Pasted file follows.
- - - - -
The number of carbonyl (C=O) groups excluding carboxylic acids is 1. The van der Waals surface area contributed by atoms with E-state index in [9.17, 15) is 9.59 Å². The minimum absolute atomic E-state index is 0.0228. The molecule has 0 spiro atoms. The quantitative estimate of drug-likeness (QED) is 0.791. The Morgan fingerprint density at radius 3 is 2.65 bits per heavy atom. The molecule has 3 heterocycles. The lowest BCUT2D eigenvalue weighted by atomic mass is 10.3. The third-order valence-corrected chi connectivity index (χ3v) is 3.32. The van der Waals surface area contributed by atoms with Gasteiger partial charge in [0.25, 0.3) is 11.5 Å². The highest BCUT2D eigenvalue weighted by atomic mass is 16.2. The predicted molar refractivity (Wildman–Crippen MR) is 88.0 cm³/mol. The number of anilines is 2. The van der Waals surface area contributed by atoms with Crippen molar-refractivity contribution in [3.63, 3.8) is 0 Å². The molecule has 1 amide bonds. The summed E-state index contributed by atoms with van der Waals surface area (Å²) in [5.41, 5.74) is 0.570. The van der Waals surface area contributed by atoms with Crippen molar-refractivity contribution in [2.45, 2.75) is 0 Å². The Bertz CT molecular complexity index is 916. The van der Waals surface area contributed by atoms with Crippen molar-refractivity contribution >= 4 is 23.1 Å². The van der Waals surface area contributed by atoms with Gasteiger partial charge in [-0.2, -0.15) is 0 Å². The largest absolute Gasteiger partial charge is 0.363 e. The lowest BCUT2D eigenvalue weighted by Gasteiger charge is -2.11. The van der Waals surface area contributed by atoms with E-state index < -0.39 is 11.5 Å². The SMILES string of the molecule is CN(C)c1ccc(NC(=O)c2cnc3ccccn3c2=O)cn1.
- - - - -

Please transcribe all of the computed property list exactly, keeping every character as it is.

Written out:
The number of carbonyl (C=O) groups excluding carboxylic acids is 1. The van der Waals surface area contributed by atoms with E-state index in [9.17, 15) is 9.59 Å². The minimum absolute atomic E-state index is 0.0228. The molecule has 0 spiro atoms. The quantitative estimate of drug-likeness (QED) is 0.791. The Morgan fingerprint density at radius 3 is 2.65 bits per heavy atom. The molecule has 3 heterocycles. The lowest BCUT2D eigenvalue weighted by atomic mass is 10.3. The third-order valence-corrected chi connectivity index (χ3v) is 3.32. The van der Waals surface area contributed by atoms with Gasteiger partial charge in [0.25, 0.3) is 11.5 Å². The highest BCUT2D eigenvalue weighted by atomic mass is 16.2. The predicted molar refractivity (Wildman–Crippen MR) is 88.0 cm³/mol. The number of anilines is 2. The van der Waals surface area contributed by atoms with Crippen molar-refractivity contribution in [3.63, 3.8) is 0 Å². The molecule has 1 amide bonds. The summed E-state index contributed by atoms with van der Waals surface area (Å²) in [5.41, 5.74) is 0.570. The van der Waals surface area contributed by atoms with Crippen molar-refractivity contribution in [2.45, 2.75) is 0 Å². The Bertz CT molecular complexity index is 916. The van der Waals surface area contributed by atoms with Crippen molar-refractivity contribution >= 4 is 23.1 Å². The van der Waals surface area contributed by atoms with Gasteiger partial charge in [-0.2, -0.15) is 0 Å². The largest absolute Gasteiger partial charge is 0.363 e. The lowest BCUT2D eigenvalue weighted by Gasteiger charge is -2.11. The van der Waals surface area contributed by atoms with E-state index < -0.39 is 11.5 Å². The SMILES string of the molecule is CN(C)c1ccc(NC(=O)c2cnc3ccccn3c2=O)cn1.